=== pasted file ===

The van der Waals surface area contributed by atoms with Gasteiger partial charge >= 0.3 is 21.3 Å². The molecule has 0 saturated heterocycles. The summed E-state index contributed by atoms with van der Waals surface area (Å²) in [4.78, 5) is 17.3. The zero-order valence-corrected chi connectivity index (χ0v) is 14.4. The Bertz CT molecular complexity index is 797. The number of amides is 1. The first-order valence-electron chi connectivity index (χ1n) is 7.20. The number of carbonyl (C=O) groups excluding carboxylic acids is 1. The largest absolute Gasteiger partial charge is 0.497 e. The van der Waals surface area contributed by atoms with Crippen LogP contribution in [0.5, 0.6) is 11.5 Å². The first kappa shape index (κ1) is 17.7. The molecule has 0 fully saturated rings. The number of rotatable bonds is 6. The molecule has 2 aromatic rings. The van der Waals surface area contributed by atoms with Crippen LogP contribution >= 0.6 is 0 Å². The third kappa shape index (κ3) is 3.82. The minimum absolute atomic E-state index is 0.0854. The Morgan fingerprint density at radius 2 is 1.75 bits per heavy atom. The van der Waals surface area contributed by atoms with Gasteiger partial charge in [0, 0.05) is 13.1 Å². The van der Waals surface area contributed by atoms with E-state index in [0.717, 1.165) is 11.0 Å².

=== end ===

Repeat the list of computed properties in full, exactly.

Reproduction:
The van der Waals surface area contributed by atoms with Gasteiger partial charge >= 0.3 is 21.3 Å². The molecule has 0 saturated heterocycles. The summed E-state index contributed by atoms with van der Waals surface area (Å²) in [4.78, 5) is 17.3. The zero-order valence-corrected chi connectivity index (χ0v) is 14.4. The Bertz CT molecular complexity index is 797. The number of amides is 1. The first-order valence-electron chi connectivity index (χ1n) is 7.20. The number of carbonyl (C=O) groups excluding carboxylic acids is 1. The largest absolute Gasteiger partial charge is 0.497 e. The van der Waals surface area contributed by atoms with Crippen LogP contribution in [0.5, 0.6) is 11.5 Å². The first kappa shape index (κ1) is 17.7. The molecule has 0 fully saturated rings. The number of rotatable bonds is 6. The molecule has 2 aromatic rings. The van der Waals surface area contributed by atoms with Crippen LogP contribution >= 0.6 is 0 Å². The third kappa shape index (κ3) is 3.82. The minimum absolute atomic E-state index is 0.0854. The Morgan fingerprint density at radius 2 is 1.75 bits per heavy atom. The van der Waals surface area contributed by atoms with Gasteiger partial charge in [0, 0.05) is 13.1 Å². The van der Waals surface area contributed by atoms with E-state index in [0.717, 1.165) is 11.0 Å².